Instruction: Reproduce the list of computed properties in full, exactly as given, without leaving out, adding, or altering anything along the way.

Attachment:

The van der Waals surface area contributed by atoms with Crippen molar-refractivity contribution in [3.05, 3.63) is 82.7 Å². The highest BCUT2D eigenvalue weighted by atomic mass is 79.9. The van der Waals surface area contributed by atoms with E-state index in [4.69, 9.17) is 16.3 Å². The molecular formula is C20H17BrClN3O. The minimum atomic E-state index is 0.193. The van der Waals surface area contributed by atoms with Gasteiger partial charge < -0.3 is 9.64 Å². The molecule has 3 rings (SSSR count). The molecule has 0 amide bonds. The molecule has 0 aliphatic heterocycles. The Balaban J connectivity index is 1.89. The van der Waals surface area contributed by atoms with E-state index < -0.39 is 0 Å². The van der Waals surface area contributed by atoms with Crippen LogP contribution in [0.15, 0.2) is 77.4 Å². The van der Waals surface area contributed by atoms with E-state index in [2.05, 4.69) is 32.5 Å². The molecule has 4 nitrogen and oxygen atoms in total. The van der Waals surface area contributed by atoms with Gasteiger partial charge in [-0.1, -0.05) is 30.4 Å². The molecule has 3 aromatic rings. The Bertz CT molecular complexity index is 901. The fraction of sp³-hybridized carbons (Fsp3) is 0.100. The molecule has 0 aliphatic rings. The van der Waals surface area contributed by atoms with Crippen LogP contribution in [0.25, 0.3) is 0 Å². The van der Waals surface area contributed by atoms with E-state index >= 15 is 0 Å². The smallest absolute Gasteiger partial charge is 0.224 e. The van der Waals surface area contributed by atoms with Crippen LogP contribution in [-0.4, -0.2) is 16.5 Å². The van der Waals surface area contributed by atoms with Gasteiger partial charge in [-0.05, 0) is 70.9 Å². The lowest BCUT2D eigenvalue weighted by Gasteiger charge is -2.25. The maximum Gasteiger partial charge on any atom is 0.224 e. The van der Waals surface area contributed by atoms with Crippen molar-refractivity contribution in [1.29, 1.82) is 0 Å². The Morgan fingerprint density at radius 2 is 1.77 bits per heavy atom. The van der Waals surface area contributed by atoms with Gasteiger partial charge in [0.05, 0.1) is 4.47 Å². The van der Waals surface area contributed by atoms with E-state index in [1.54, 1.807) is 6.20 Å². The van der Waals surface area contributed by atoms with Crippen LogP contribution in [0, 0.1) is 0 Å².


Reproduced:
The van der Waals surface area contributed by atoms with Crippen molar-refractivity contribution in [3.05, 3.63) is 82.7 Å². The highest BCUT2D eigenvalue weighted by atomic mass is 79.9. The van der Waals surface area contributed by atoms with E-state index in [4.69, 9.17) is 16.3 Å². The molecular formula is C20H17BrClN3O. The minimum atomic E-state index is 0.193. The van der Waals surface area contributed by atoms with Gasteiger partial charge < -0.3 is 9.64 Å². The molecule has 3 rings (SSSR count). The molecule has 0 amide bonds. The molecule has 0 aliphatic heterocycles. The Balaban J connectivity index is 1.89. The van der Waals surface area contributed by atoms with E-state index < -0.39 is 0 Å². The van der Waals surface area contributed by atoms with Crippen LogP contribution in [0.15, 0.2) is 77.4 Å². The van der Waals surface area contributed by atoms with E-state index in [2.05, 4.69) is 32.5 Å². The molecule has 4 nitrogen and oxygen atoms in total. The van der Waals surface area contributed by atoms with Gasteiger partial charge in [-0.1, -0.05) is 30.4 Å². The molecule has 3 aromatic rings. The Bertz CT molecular complexity index is 901. The fraction of sp³-hybridized carbons (Fsp3) is 0.100. The molecule has 0 aliphatic rings. The van der Waals surface area contributed by atoms with Crippen LogP contribution in [0.25, 0.3) is 0 Å². The van der Waals surface area contributed by atoms with E-state index >= 15 is 0 Å². The smallest absolute Gasteiger partial charge is 0.224 e. The van der Waals surface area contributed by atoms with Crippen LogP contribution in [-0.4, -0.2) is 16.5 Å². The van der Waals surface area contributed by atoms with Gasteiger partial charge in [-0.05, 0) is 70.9 Å². The lowest BCUT2D eigenvalue weighted by Gasteiger charge is -2.25. The maximum Gasteiger partial charge on any atom is 0.224 e. The van der Waals surface area contributed by atoms with Crippen molar-refractivity contribution in [1.29, 1.82) is 0 Å². The Morgan fingerprint density at radius 2 is 1.77 bits per heavy atom. The van der Waals surface area contributed by atoms with Gasteiger partial charge in [0.05, 0.1) is 4.47 Å². The van der Waals surface area contributed by atoms with E-state index in [1.54, 1.807) is 6.20 Å². The van der Waals surface area contributed by atoms with Crippen LogP contribution in [0, 0.1) is 0 Å².